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The Story of Lars Hansson Fykerud

By David John Smith

In the 1800’s hardship reigned in Norway. This was the time of the great America migration when nearly one-third one of the population left for the New World. It was into this time of change that the legendary fiddle player Lars Fykerud was born in Sauherad, a village located just south of Notodden on April 5th, 1860.

From the time he could pick up a bow, he was a prodigy. Son of folk musicians – fiddler Hans G. Fykerud and his wife Torbjørg Larsdotter who played beautiful willow-flute, young Lars would leave a trail of rich and compelling stories and fiddle tunes in his wake as he went from valley to valley playing what the preacher men called the “music of the devil”.

The Hardanger Fiddle and the Miller Boy

The legendary Hardanger fiddle player “Myllarguten” (the miller`s boy) Torgeir Augundson (1801-72), also hailing from Sauherad, was a major influence on the young Lars. But in just a short time, Lars had created his own unique style that built upon Myllarguten and other fiddlers within Norwegian traditional folk music in the Telemark region.

The Hardanger fiddle – which would later gain status as the Norwegian national instrument – is a decorated violin using mostly gut-strings, with a total of 8 or 9 nine strings.

In addition to the four main strings, there are 4 or 5 understrings – also called sympathetic strings – that resonate while the four main strings are played.

Until Lars came along, the general tradition was that fiddle players held their fiddle to their chest while playing. Lars changed all this as he held the fiddle up to chin and played the instrument, like a classical violinist. His standing posture and image was strong and pure, and he was far superior to any his contemporary Hardangerfiddle-playing colleagues in Norway in the 1870’s and 1880’s.

Not the Marrying Type

In 1883 he married a woman nine years his senior, Anne J. Tveitan, and soon they had three children. In 1886 he settled with his wife and first child in Notodden – then part of the Heddal village. Two more kids were born there.

Thanks to the Notodden organization Folk-Trad Notodden

Then, In 1888 he won the first big Norwegian “kappleik” (fiddler-competition) in Bø in Telemark. Though he did his best to provide for the family, fiddle players did not make a lot of money in Norway – but luckily for all, Anne came from a fairly wealthy family.

Sneaking off to America

Lars was the best traditional musician that Norway had to offer, and although he was very popular in the 1880s, he wanted more. So when the call for America came (as it had for so many Norwegians before him), Lars left his wife and three children in a small cotters farm in Notodden without even a goodbye. It was not until three months later in 1891 that his wife received a letter from him, saying that he was in the United States.

When he arrived in New York in 1891, he was called the greatest musician in the western world. To add to his stardom, Lars bought himself a fake professor title for his passport that enabled him to command higher wages for his concerts. He played Carnegie Hall in New York to sell-out audiences, commanding

up to 4,000 dollars a night at a time when the average wage for a skilled worker was 800 dollars a year.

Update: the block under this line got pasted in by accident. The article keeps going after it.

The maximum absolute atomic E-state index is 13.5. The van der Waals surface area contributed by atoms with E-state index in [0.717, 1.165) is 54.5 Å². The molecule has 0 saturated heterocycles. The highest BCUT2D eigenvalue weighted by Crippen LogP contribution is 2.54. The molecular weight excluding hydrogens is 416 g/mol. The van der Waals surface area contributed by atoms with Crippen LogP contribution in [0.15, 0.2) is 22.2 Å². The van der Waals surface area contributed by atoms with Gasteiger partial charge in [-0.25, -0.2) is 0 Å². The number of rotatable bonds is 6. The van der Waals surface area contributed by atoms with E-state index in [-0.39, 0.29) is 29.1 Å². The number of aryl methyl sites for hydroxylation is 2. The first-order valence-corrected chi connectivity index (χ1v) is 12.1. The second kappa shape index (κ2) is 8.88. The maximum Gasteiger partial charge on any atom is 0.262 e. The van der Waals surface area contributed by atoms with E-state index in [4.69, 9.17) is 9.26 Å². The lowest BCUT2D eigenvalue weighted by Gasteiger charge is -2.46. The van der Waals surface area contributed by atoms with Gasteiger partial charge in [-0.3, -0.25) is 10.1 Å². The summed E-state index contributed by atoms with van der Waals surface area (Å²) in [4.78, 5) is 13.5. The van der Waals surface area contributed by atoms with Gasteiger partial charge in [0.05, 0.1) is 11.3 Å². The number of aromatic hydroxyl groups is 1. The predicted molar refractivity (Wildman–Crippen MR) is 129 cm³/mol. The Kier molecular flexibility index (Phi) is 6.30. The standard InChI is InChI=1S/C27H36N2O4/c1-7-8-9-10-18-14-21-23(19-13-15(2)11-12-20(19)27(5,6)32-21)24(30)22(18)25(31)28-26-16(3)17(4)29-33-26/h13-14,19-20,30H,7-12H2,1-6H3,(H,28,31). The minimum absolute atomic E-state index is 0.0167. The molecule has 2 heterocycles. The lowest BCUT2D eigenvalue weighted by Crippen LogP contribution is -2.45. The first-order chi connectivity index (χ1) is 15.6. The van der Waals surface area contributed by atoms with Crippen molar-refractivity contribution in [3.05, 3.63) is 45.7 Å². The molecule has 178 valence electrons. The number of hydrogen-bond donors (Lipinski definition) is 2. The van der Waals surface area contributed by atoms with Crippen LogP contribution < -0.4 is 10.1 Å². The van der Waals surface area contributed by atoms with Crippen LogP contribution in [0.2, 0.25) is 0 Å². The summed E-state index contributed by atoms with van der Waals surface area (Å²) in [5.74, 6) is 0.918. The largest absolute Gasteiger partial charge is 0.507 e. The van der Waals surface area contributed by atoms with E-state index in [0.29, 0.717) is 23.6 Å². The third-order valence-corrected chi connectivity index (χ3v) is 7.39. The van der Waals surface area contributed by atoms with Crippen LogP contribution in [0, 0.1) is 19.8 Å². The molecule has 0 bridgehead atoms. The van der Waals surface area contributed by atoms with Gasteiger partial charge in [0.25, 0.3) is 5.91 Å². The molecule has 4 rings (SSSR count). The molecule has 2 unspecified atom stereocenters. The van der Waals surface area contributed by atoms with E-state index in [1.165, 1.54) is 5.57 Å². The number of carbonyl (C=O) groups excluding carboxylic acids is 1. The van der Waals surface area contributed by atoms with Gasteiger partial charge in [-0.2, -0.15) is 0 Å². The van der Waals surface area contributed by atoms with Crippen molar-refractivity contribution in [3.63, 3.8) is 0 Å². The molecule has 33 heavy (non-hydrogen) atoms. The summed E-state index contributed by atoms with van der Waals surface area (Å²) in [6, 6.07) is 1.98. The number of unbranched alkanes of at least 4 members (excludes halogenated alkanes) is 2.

A True Star

Lars Fykerud had come a long way from his humble Norwegian roots, and he was now a true star. Then, for the next seven years, form 1891 – 98 he criss-crossed North America holding concerts wherever he could as he tried to reap the benefits of stardom.

Some say that Lars opened “Fykerud’s Saloon” in Stoughton, Wisconsin with his brother Hans (1862-1942) who came to America in 1893 and who was nearly as good a fiddle player as his older brother. But it was Hans that ran the place from the start, and would manage it for many years until 1936 when he

returned to Norway.

Note: Even today you can visit the old Fykerud saloon, now called the Nevermind Bar in Stoughton.

Hard Living and Coming Home

As with many great artists within various musical genres, Lars couldn`t quite handle the pressure and soon took to drinking. He struggled to uphold his status as a top musician as the great stardom of his earlier years gradually faded.

Over time, his money ran out. Suffering from tuberculosis, Lars travelled back home to his family in Notodden, Norway, in 1898. In the following years, he held a few concerts, but his health failed rapidly, and he died at a hospital in Skien, Telemark, Aug. 19th 1902. His wife and children lived on in Notodden for the rest of their lives.


The Fykerud Style has become a well-known genre within traditional fiddle music in Norway and Scandinavia; a style that arguably influenced other genres as well as the social behavior of the youth of that era.

Lars was a star during his lifetime, and has remained so within Norwegian traditional music. His compositions are played even more often by Norwegian Hardanger fiddle players today than in his own time.

Although his life in America remains a bit of a mystery, there are researchers now looking more closely at The America Years hoping to reveal more facts. Some sources has even said that Lars recorded some of his tunes while in America, but this stands to be explored/ confirmed – or not.

Whatever the case may be, one thing is without question – that the legacy and influence of Lars Fykerud still stands strong today – well over a century after his death.

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